In FIG. 13, the etch process is changed to etch through silicon dioxide material and layer 118 is etched so that apertures 134 reach layer 116 in accordance with step 204 of process 200 (FIG. 21). Layer 118 can be etched in a dry etching process. Alternatively, other etching techniques can be utilized to remove selected portions of layer 118. Photoresist layer 124 (FIG. 10) can be removed before or after oxide layer 118 is etched.

In FIG. 14, the etch process is changed to etch through silicon material. Strained silicon layer 116 can be removed in accordance with a dry-etching process so that apertures 134 reach substrate 114.

In FIG. 15, substrate 114 is etched through apertures 134 to form trenches for a shallow trench isolation structure in accordance with a step 206 of process 200 (FIG. 21). The trenches preferably have a width corresponding to apertures 134. The trenches preferably have a depth of between approximately 1500 and 4000 Å and a width of 0.18-1.50 μm or below. The trenches can have a trapezoidal cross-sectional shape with the narrower portion being at the bottom. The trenches can also have other cross-sectional shapes. Substrate 114 is preferably etched in a dry-etching process to form the trenches. Substrate 114 can be etched in the same step as layer 116.

Although described as being etched in a dry etching process, the trenches can be formed in any process suitable for providing an aperture in layer 114. In one embodiment, the apertures for the trenches are provided all the way through layer 114 to another substrate (e.g., substrate 13 in FIG. 1).

In FIG. 16, a conformal layer 126 is formed in the trenches and above layer 122. In one embodiment, layer 126 is a semiconductor or metal layer that can be formed at a low temperature (e.g., below 600° C.). Layer 126 is preferably a layer that can be oxidized to form an insulative material such as an oxide liner. Most preferably, layer 126 is a 100-200 Å thick amorphous silicon layer deposited by CVD at a temperature of 500-600° C. Layer 126 is deposited in accordance with step 208 of process 200 (FIG. 21).

In another embodiment, layer 126 is a metal or semiconductor material deposited by atomic layer deposition (ALD) at low temperature. Layer 126 can be a silicon layer. The silicon layer can be non-amorphous.

Layer 126 is preferably provided in sidewalls of the trenches associated with apertures 124 of layer 114 and of layers 116, 118 and 122. Layer 126 is also provided on a top surface of layer 122. In FIG. 17, layer 126 is converted to an insulative material such as a liner oxide material 128. Preferably, layer 126 (FIG. 16) is formed into liner oxide material 128 in an oxidation process at a temperature of approximately 900° C. Preferably, the oxidation process can occur at a higher temperature. Germanium outdiffusion is reduced due to the barrier associated with layer 126. Preferably, the entire layer 126 is converted into liner oxide material 128.

In FIG. 18, layer 122 is planarized or etched to remove liner oxide material 128 from the top surface of layer 122. Alternatively, layer 126 can be removed from top surface of layer 122 before liner oxide material 128 is formed. Liner oxide material 128 remains as liner 138 within the trenches associated with aperture 134.

In FIG. 18, liners 138 are formed in the trenches associated with apertures 134. Preferably, liners 138 are oxide (e.g., silicon oxide or silicon dioxide) material formed by oxidizing a semiconductor or metal layer. In one embodiment, liners 138 are approximately 200-500 Å thick. In one embodiment, layers 122 and 118 are stripped before the formation of liners 138. In a preferred embodiment, layers 128 and 122 are not stripped until after the trenches are filled. According to an exemplary embodiment, layer 122 is removed in a wet bath, such as a wet bath that includes acid.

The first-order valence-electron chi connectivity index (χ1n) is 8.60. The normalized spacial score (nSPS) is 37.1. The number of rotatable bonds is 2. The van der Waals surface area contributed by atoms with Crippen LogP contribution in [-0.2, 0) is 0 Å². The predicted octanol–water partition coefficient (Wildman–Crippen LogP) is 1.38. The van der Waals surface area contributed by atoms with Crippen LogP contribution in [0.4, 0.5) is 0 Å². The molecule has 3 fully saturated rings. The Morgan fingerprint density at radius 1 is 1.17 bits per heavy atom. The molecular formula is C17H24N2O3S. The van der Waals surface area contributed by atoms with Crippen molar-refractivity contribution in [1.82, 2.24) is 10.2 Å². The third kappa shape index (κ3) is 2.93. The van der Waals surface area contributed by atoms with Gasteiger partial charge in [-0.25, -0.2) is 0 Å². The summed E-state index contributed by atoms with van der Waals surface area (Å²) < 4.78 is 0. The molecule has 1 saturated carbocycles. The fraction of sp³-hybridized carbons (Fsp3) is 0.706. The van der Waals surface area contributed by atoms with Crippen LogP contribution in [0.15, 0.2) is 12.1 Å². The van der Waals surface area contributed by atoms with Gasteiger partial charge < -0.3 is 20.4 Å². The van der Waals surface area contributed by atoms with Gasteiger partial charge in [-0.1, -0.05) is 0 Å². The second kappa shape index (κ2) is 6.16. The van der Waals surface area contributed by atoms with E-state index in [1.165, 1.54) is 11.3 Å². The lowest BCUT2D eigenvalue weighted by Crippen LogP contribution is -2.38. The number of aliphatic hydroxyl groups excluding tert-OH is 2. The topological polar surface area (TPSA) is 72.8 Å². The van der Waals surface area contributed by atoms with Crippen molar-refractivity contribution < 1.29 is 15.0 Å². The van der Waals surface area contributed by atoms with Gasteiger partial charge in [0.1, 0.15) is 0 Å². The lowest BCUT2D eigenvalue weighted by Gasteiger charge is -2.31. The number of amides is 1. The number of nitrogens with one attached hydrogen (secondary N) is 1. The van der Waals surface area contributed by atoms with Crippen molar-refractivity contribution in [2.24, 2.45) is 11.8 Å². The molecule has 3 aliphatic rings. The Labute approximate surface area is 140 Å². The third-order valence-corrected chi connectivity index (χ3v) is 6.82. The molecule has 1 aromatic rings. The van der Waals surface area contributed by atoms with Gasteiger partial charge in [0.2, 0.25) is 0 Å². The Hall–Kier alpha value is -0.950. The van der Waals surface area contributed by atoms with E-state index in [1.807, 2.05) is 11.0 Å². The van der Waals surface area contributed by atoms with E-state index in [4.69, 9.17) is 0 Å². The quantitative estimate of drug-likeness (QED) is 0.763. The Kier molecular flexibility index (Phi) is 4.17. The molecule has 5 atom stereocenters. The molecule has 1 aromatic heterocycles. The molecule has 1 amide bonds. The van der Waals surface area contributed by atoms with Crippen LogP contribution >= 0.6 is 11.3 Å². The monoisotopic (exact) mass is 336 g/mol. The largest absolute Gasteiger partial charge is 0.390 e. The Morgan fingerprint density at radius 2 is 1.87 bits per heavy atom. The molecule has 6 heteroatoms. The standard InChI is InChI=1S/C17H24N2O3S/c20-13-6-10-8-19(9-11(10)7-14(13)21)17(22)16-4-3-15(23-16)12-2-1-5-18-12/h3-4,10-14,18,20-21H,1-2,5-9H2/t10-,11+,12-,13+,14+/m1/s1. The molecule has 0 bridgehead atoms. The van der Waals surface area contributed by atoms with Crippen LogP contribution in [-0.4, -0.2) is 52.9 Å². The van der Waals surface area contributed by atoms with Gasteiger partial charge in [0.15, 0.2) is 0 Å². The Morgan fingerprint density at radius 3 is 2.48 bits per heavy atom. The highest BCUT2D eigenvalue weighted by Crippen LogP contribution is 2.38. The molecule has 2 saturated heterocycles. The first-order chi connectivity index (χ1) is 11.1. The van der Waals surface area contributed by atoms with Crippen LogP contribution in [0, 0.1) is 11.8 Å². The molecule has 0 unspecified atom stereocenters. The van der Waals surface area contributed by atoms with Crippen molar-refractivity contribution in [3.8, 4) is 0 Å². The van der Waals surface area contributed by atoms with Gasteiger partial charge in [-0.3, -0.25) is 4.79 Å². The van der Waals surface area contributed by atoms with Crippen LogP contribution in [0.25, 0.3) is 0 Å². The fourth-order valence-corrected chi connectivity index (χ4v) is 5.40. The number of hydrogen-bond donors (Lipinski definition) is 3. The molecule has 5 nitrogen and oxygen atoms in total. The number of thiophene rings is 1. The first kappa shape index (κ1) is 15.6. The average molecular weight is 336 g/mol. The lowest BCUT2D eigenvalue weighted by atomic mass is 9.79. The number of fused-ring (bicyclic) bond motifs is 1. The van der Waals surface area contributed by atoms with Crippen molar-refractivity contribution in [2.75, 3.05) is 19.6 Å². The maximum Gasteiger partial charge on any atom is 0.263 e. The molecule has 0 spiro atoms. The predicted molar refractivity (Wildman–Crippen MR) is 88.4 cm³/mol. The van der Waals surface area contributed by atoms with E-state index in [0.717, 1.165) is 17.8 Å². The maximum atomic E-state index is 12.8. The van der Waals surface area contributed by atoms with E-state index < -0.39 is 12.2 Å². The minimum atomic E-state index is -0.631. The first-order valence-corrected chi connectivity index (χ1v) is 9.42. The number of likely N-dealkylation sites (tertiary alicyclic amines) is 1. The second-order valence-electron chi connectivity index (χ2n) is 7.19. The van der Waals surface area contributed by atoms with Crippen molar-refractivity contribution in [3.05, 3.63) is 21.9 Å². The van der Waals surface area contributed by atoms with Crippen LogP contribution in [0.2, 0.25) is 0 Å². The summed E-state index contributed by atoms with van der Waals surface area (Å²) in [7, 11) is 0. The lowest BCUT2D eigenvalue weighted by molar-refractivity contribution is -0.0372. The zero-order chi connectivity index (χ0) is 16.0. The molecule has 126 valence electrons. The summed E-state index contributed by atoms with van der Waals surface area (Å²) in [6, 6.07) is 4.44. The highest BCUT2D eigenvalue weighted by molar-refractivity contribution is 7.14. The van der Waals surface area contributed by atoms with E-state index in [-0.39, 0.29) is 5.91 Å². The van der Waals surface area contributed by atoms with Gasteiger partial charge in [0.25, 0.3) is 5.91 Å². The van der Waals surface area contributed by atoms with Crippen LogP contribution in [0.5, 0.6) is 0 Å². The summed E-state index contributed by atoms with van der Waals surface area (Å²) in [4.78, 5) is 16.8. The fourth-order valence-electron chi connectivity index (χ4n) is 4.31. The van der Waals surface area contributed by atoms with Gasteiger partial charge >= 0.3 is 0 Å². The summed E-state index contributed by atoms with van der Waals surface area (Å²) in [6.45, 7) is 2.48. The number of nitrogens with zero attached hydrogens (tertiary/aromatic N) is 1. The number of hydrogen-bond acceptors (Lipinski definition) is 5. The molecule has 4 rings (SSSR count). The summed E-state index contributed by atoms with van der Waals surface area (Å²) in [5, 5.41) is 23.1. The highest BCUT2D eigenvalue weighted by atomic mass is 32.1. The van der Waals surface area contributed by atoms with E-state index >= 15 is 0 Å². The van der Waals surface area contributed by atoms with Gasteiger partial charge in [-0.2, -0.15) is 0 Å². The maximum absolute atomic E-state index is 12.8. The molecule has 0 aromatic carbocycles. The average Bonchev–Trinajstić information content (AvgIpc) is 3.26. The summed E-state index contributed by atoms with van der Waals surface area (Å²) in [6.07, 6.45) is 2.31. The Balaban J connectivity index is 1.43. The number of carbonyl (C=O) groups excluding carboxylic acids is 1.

In FIG. 19, a layer 142 of insulative material 140 is blanket deposited over layer 116 and within trenches associated with apertures 134. Insulative material 140 is preferably silicon dioxide deposited in an HDP process and similar to material 40 (FIG. 8). Preferably, insulative material 140 is deposited in a silane (SiH4) process. Alternatively, a boron phosphate silicon glass (BPSG) process can be utilized. Insulative material 140 is preferably between approximately 2000 and 8000 Å thick.

Insulative material 140 is removed by polishing/etching until a top surface of layer 122 is reached. The removal of insulative layer leaves oxide material 140 within the trenches associated with apertures 134. Insulative layer 140 can be removed by a number of stripping or etching processes. Preferably, insulative material 140 is removed from above layer 122 by dry-etching.

In one embodiment, insulative layer 142 associated with material 140 is deposited after the trenches are formed and layers 122 and 116 are stripped. Insulative layer 142 is polished or etched until layer 122 is reached.

Although material is shown in FIG. 19 as being a single structure formed within the trenches (above the top surface and side surfaces of liners 138) to a top surface of layer 116, insulative material 140 may stop at a top surface of liners 138.

In FIG. 20, after material 140 is provided in the trenches associated with apertures 134, a gate structure 156 can be provided. Gate structure 156 can be a conventional MOSFET gate structure, such as, a metal over oxide gate structure or polysilicon over oxide gate structure. In one embodiment, gate structure 156 is covered with an oxide (e.g., silicon dioxide layer 154) and a silicon carbide (SiC) layer 148. Portion 112 is subjected to an anneal after layers 154 and 148 are provided. Layer 148 can prevent germanium outgassing.

The technique of using layers 148 and 154 can be particularly advantageous if layer 118 is not utilized with portion 112 and gate structure 156 is provided directly over a germanium containing substrate. In another embodiment, layer 148 can be a tantalum nitride (TaN), titanium nitride (TiN), tungsten nitride (TuN), titanium/titanium nitride (Ti/TiN) layer of approximately 100 Å thick and layer 154 can be a silicon dioxide layer approximately 100 Å thick. The spacers associated with gate structure 156 can be silicon nitride.